Beyond the opposite bank of my beck was a canopy of trees, surrounding a clearing that emanated peace and tranquillity. It was the final resting place of a Quaker community of the seventeenth century, persecuted for their faith and denied church burial. In the summer months, the glade was a froth of Oxeye Daisies, Cow Parsley and Poppies, attended by shimmering dragonflies, bees, Cinnabar moths and a myriad of butterflies. The paintbox palette gracefully gave way to the rich crimsons, deep ochres and rust browns of autumn as the trees blanketed the ground with their fluttering leaves. I could not imagine a more delightful spot to spend eternity.
On days so dreary that the Scarlet Pimpernel closed its petals tight, and the uneven ground was too slippery to navigate, I would curl up on the window seat of my bedroom, feet wrapped in my winceyette nightgown, and peer through the tiny panes of the Yorkshire window. The winter that the beck froze over, I ached to touch the cloudy white sheets of thick ice that stopped the flow and to walk through the snow that I could see stretched over the countryside, but I was not allowed out.
That was the winter that my father took up his Tilley lamp and went to rescue the sheep. He fell into a deep gully and lay in the frigid conditions until an RAF helicopter was able to reach him. The thaw never came for our moorland household. By the time the big freeze was over, the snowdrops had cast their morbid spell, my father was dead, and the little beck was no longer ‘my’ special place. Mine and my mother’s possessions were packed, and the farm had a new tenant.
Access to the Scarlet Pimpernel path was gone, but I feel so blessed and privileged that it once presided over magical days in that gloriously gorgeous place that held my glistening, beautiful beck.
* ’blattering’ – North Yorkshire dialect, meaning ‘splashing’ or ‘puddling’
** ‘dagg’ – North Yorkshire dialect, meaning ‘drizzling rain/shower’
If you enjoyed this year's winning entry, you might be interested in reading about our New Nature Writer of The Year 2021.
What the judges said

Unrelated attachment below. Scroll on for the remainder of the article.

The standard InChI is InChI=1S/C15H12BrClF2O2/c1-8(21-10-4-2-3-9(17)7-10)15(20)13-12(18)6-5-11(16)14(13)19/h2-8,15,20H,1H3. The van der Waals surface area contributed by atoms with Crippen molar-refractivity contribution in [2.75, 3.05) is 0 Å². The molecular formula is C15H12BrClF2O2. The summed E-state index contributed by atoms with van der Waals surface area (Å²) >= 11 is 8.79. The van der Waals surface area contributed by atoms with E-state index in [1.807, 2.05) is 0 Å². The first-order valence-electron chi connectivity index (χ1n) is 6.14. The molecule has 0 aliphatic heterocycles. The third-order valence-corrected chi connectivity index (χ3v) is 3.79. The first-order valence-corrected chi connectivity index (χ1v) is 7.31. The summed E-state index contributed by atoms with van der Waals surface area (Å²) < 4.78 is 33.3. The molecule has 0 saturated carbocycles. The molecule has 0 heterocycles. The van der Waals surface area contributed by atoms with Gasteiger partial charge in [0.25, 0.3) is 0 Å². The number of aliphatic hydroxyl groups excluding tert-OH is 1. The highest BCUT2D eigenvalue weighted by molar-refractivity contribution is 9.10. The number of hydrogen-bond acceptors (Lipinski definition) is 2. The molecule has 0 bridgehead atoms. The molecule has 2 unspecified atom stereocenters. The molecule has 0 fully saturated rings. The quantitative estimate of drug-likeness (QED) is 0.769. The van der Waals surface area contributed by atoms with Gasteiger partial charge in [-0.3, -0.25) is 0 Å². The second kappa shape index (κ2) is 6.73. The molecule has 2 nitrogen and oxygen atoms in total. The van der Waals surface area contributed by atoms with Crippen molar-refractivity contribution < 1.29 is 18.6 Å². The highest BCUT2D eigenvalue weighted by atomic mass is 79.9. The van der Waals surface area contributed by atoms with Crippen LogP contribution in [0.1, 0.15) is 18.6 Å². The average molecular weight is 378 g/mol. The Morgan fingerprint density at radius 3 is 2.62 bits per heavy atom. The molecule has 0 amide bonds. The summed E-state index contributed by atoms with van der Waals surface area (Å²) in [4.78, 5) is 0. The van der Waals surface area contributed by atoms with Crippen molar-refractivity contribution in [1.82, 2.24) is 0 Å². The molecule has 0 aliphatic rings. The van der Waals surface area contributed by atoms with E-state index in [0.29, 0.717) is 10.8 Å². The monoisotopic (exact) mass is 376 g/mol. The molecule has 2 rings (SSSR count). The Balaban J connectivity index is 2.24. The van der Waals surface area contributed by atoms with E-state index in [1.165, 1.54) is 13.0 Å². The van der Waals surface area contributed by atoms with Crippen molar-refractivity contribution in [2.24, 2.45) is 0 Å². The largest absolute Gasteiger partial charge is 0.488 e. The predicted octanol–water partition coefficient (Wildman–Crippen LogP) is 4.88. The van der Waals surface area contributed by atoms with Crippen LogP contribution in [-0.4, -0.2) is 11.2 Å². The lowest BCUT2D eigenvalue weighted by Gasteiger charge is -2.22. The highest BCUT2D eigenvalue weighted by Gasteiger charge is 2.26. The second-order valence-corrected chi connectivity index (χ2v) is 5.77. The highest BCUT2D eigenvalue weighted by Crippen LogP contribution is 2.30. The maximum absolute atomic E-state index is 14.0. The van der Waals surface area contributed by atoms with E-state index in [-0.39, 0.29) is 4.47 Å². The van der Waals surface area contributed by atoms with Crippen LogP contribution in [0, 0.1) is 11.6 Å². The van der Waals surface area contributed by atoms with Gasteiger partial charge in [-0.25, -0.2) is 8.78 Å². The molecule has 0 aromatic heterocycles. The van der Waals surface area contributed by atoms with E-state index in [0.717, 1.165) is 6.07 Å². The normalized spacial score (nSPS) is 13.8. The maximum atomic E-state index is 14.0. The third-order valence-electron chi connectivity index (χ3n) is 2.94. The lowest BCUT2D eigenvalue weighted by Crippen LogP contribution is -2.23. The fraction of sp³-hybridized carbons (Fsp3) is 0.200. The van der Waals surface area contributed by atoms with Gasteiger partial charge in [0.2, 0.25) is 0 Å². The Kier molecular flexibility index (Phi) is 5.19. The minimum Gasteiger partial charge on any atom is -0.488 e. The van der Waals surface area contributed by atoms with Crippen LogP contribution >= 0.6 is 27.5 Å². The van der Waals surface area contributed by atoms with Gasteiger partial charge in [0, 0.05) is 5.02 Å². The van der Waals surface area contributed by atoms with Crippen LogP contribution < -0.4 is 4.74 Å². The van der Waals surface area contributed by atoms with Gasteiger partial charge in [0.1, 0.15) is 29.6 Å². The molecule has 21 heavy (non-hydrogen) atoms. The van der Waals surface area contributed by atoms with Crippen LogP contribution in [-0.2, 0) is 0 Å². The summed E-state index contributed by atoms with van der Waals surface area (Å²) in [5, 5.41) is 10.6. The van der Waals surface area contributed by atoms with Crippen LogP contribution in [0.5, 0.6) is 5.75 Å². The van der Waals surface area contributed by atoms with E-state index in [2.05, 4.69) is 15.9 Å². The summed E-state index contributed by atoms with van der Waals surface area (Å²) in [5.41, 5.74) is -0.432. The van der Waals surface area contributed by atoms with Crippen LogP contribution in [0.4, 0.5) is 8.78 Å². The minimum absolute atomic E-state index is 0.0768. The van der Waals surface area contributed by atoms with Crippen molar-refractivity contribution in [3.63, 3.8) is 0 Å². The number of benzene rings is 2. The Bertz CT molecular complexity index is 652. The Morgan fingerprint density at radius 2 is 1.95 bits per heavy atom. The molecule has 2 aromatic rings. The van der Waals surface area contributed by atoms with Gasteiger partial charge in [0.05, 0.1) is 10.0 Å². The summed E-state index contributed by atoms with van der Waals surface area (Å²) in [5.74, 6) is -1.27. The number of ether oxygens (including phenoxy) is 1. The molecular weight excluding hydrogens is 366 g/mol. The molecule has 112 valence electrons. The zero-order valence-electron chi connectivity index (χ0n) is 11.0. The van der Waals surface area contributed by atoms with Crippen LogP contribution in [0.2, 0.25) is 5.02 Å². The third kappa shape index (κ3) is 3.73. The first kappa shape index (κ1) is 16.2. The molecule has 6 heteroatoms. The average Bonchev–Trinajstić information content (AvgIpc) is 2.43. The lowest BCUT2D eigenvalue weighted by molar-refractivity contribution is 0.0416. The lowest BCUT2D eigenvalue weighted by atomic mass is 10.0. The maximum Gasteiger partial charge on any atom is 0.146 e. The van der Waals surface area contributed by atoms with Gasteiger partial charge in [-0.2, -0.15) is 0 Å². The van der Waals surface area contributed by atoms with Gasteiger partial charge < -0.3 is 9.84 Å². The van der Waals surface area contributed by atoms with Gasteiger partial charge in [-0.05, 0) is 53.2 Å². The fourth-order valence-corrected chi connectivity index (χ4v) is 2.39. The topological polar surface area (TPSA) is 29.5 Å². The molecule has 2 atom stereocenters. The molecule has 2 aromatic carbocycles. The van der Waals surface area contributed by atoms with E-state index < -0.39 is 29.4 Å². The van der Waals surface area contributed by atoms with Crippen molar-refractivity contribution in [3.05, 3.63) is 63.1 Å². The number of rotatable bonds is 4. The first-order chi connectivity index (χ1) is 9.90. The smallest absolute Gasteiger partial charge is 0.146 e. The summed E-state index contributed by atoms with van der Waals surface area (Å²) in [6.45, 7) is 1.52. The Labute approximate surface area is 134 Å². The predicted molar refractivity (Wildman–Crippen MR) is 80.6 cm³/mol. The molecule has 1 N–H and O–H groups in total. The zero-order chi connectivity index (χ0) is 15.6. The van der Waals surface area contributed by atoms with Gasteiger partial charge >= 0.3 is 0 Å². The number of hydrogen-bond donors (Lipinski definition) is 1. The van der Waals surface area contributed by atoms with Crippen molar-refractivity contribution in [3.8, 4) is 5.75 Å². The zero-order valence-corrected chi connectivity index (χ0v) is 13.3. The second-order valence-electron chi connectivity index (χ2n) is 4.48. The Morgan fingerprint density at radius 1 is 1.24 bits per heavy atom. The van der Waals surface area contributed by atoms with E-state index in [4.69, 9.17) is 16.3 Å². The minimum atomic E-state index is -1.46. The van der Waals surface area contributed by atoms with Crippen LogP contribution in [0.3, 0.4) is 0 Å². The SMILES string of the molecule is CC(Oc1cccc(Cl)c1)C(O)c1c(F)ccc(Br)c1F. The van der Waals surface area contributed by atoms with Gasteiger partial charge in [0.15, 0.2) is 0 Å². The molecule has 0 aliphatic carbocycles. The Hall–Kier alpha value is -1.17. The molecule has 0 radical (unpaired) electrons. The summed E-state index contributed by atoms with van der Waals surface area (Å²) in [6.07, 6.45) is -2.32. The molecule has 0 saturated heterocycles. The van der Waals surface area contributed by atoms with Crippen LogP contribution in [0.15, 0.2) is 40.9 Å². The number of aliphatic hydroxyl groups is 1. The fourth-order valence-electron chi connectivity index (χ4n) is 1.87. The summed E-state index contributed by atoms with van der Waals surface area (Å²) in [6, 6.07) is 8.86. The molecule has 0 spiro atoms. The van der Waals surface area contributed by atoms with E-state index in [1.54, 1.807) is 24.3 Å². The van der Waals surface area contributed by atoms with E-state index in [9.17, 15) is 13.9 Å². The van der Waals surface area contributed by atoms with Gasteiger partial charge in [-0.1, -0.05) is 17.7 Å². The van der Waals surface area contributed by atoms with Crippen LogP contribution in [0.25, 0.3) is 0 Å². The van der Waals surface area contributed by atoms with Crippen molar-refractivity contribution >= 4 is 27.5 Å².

Gillian Burke: “Achingly beautiful. This piece is near-perfect as far as I am concerned. It hit every mark, delivering all the elements set out in the brief and more. I could read it again and again and again.”
A biologist, Gillian presents the BBC’s Watches series. She also writes a column for our sister magazine BBC Wildlife.
Nicola Chester: “I loved the 'Hansel's breadcrumbs' of the Scarlet Pimpernel path that led you back to the past, to a Lost Eden. The line 'The thaw never came for our moorland household' has such devastating power.”
Nicola is the author of On Gallows Down, winner of the Richard Jefferies Award for the best nature writing published in 2021.
Cal Flyn: “What a striking piece of writing. This was lyrical, knowledgeable and showed deep connection to a place. It also came with an emotional whack that made me want to lie down.”
Cal is a journalist and author of Islands of Abandonment, shortlisted for the James Cropper Wainwright Prize 2021 for Nature Writing.
Meet the winner
Elizabeth Stanforth-Sharpe says the events she describes in her story took place ‘a very long time ago’ in the North York Moors. 'I’m told that the farm is now owned by a well-known person who likes his solitude, and the barn where the cats retreated to have their kittens, and the they-won’t-find-me-here reading den I built amongst the bales, is now a recording studio.'
Though she now lives in a seaside town, she confesses: ‘I have absolutely no resonance with the sea or the nature it inspires. [But] As soon as I’m standing in a country lane, with grass verges, birdsong, wildflowers, trees, and a stream nearby, the energy just pours back into me.’
With a background in theatre, the classics and textiles, Elizabeth has 'a very badly maintained blog', as well as writing occasional reviews for ON-Yorkshire magazine, some poetry and a couple of theatrical commissions. She says she would now like to do more nature writing, adding: ‘winning this prize has boosted my confidence in my writing hugely.’
...to the following fantastic entries, which the judges loved. You can read these entries here over the next few days.
Main picture: Quill and squiggle/Credit: Getty.